RV Solar Panel Angle, Tilting Your Solar Panels for Maximum Power Output

Solar panel mounted to RV roof with rocker feet and tilt bar installed

Some wonder whether their RV solar panel angle needs adjustment. Others wonder if it’s even necessary to bother tilting their solar panels. The truth is, solar panels are most efficient when faced directly into the sun.

Some RVers go so far as to mount their panels on racks that swivel to track the sun across the sky during the day. This usually is not necessary. However, a bit of tilt might be a good thing depending on your location and the time of year. If you’d like to see maximum charging output, with minimal fuss, then read on…

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To Tilt or Not To Tilt?


Adjusting your solar panel angle in summer is usually not necessary, unless you’re RVing in Alaska, or elsewhere with an extreme latitude. When you’re that far north, the sun is low in the sky, even in summer, so it’s best to tilt your solar panels. For those camping in the lower 48 states, you can leave the panels flat during the summer months, and you’ll still receive plenty of solar energy.


In winter, when the sun is lower in the sky, giving your panels some tilt will greatly improve their performance. Instead of tilting, another option is to add more solar panels to increase your power production.

How many degrees tilt your RV solar panel needs depends on your latitude. Here is a formula you can use to calculate the optimal angle when winter camping:

(Latitude x 0.89) + 24 degrees

To find your latitude, click here to use this nifty tool powered by Google Earth.

Here’s how it works: If you’re boondocking in Quartzsite, Arizona for the winter, your latitude is approximately 34 degrees. So to calculate your degree of tilt, multiply 34 by 0.89 to get a rounded figure of 30. Add 24 degrees to get 54. 54 degrees would be your optimal angle of tilt.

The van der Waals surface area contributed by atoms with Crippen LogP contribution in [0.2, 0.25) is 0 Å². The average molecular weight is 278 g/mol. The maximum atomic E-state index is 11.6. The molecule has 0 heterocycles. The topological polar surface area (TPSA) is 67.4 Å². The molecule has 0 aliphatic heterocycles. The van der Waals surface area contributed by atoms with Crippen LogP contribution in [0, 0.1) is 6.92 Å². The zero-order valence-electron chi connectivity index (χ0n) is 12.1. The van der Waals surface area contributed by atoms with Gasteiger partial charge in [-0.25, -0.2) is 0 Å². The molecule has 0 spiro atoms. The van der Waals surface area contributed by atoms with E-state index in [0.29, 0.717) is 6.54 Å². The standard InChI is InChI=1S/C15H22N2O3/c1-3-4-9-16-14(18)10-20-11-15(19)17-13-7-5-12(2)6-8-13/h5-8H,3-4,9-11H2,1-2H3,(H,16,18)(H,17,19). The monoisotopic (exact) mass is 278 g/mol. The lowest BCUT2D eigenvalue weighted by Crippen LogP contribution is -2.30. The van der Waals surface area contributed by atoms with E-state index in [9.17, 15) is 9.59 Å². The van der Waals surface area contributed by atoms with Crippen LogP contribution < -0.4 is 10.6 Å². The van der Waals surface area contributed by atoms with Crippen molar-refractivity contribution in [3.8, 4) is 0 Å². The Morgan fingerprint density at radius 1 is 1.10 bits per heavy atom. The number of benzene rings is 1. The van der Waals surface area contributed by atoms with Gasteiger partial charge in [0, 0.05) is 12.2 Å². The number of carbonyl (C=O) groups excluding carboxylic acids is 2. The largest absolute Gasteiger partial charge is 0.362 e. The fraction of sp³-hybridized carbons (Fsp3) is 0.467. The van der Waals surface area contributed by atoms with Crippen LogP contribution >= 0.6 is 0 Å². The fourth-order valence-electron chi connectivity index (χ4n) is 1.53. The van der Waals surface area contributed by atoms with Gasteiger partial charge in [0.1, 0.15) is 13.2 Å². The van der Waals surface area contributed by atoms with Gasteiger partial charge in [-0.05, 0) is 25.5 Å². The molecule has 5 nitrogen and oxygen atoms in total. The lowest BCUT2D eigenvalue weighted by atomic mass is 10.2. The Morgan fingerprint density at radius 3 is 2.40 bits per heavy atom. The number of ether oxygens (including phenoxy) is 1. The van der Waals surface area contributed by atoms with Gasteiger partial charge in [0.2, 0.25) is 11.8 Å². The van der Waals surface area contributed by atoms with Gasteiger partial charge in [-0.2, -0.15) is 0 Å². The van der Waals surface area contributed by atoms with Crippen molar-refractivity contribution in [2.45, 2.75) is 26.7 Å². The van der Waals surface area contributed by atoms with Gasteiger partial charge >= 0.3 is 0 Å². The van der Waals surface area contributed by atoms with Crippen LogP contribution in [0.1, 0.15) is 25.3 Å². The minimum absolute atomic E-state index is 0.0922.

Using this formula will get your RV solar panels angled almost directly at the sun at noon in winter. This will allow your array to gather the most energy throughout the day.

Adjusting the RV Solar Panel Angle

The solar panel can be angled by mounting it to your travel trailer or motorhome roof with “L” brackets attached to the short sides of the panel. You could instead mount the brackets onto the long sides of the panel – but the downside here is that the panel will need to be raised higher when tilted and this will leave it more prone to wind damage.

Solar panel mounted to RV roof with rocker feet and tilt bar installed
Solar panel mounted to RV roof with “L” brackets and tilt bar installed

After mounting the solar panel to your roof with the “L” brackets, it’s time to adjust the angle. Take a couple of metal bars, with bolt holes on each end, and secure them between the solar panel and the “L” bracket, lifting the panel on one side. You’ll want to use bars that are of the correct length to provide the optimal angle of tilt for your location. If traveling to different locales (and latitudes), you can drill several holes along the bar to give you several tilt angles.

Orientation When Mounting

You’ll want to orientate your RV so the solar panel is angled toward the south when parked. It’s best to give this some thought before mounting the solar panel. If your refrigerator is located on the street side, you might want to park so the curb side of your RV is facing south. That way, the refrigerator will be kept cooler, being on the side facing north. With this is mind, you’ll want to have the solar panel mounted so that it can tilt toward the curb side.

Avoid Costly Damage

Keep an eye on the forecast, and if high winds threaten, it’s best to lower your RV solar panels to prevent damage. Solar panels are quite tough. Mine have survived hail while lying flat, and 40 mph winds while tilted. But they certainly aren’t cheap, so it’s smart to avoid a costly mistake whenever possible. Also, don’t forget to lower the solar panels before taking your RV back out on the road!

More on Solar Power

Learn all about RV solar panels, choosing a solar charge controller, and portable solar panels so small they fit in a backpack. It’s all here…


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